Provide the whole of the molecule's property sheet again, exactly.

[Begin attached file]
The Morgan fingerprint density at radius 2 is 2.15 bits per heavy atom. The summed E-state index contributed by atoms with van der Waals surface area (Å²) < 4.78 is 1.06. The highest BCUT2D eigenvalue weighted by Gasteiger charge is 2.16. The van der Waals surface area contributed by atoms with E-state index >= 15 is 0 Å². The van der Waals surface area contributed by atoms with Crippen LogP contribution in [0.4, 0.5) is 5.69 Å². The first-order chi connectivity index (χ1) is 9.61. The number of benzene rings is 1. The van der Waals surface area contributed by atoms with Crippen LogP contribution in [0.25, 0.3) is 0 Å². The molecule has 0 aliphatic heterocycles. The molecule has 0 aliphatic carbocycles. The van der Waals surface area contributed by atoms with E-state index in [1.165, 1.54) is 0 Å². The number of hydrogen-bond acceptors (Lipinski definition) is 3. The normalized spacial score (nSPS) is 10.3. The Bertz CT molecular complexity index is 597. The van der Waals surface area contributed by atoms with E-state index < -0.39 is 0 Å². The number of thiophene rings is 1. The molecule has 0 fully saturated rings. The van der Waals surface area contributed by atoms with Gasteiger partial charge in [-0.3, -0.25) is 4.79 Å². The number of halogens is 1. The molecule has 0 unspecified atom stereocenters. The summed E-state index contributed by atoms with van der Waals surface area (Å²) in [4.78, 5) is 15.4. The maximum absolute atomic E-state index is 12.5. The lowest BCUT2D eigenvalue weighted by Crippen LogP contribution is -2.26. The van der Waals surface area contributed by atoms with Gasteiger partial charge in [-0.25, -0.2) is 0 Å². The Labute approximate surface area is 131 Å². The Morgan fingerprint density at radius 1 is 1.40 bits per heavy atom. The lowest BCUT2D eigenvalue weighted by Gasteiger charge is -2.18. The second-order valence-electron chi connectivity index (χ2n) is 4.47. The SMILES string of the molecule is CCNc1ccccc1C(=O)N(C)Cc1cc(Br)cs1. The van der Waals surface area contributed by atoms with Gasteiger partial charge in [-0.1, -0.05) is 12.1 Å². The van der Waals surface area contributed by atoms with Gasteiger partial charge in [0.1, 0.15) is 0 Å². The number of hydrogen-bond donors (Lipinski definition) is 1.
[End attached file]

The Morgan fingerprint density at radius 2 is 2.15 bits per heavy atom. The summed E-state index contributed by atoms with van der Waals surface area (Å²) < 4.78 is 1.06. The highest BCUT2D eigenvalue weighted by Gasteiger charge is 2.16. The van der Waals surface area contributed by atoms with E-state index >= 15 is 0 Å². The van der Waals surface area contributed by atoms with Crippen LogP contribution in [0.4, 0.5) is 5.69 Å². The first-order chi connectivity index (χ1) is 9.61. The number of benzene rings is 1. The van der Waals surface area contributed by atoms with Crippen LogP contribution in [0.25, 0.3) is 0 Å². The molecule has 0 aliphatic heterocycles. The molecule has 0 aliphatic carbocycles. The van der Waals surface area contributed by atoms with E-state index in [1.165, 1.54) is 0 Å². The number of hydrogen-bond acceptors (Lipinski definition) is 3. The normalized spacial score (nSPS) is 10.3. The Bertz CT molecular complexity index is 597. The van der Waals surface area contributed by atoms with E-state index < -0.39 is 0 Å². The number of thiophene rings is 1. The molecule has 0 fully saturated rings. The van der Waals surface area contributed by atoms with Gasteiger partial charge in [-0.3, -0.25) is 4.79 Å². The number of halogens is 1. The molecule has 0 unspecified atom stereocenters. The summed E-state index contributed by atoms with van der Waals surface area (Å²) in [4.78, 5) is 15.4. The maximum absolute atomic E-state index is 12.5. The lowest BCUT2D eigenvalue weighted by Crippen LogP contribution is -2.26. The van der Waals surface area contributed by atoms with Gasteiger partial charge in [-0.25, -0.2) is 0 Å². The Labute approximate surface area is 131 Å². The Morgan fingerprint density at radius 1 is 1.40 bits per heavy atom. The lowest BCUT2D eigenvalue weighted by Gasteiger charge is -2.18. The second-order valence-electron chi connectivity index (χ2n) is 4.47. The SMILES string of the molecule is CCNc1ccccc1C(=O)N(C)Cc1cc(Br)cs1. The van der Waals surface area contributed by atoms with Gasteiger partial charge in [-0.1, -0.05) is 12.1 Å². The van der Waals surface area contributed by atoms with Gasteiger partial charge in [0.1, 0.15) is 0 Å². The number of hydrogen-bond donors (Lipinski definition) is 1.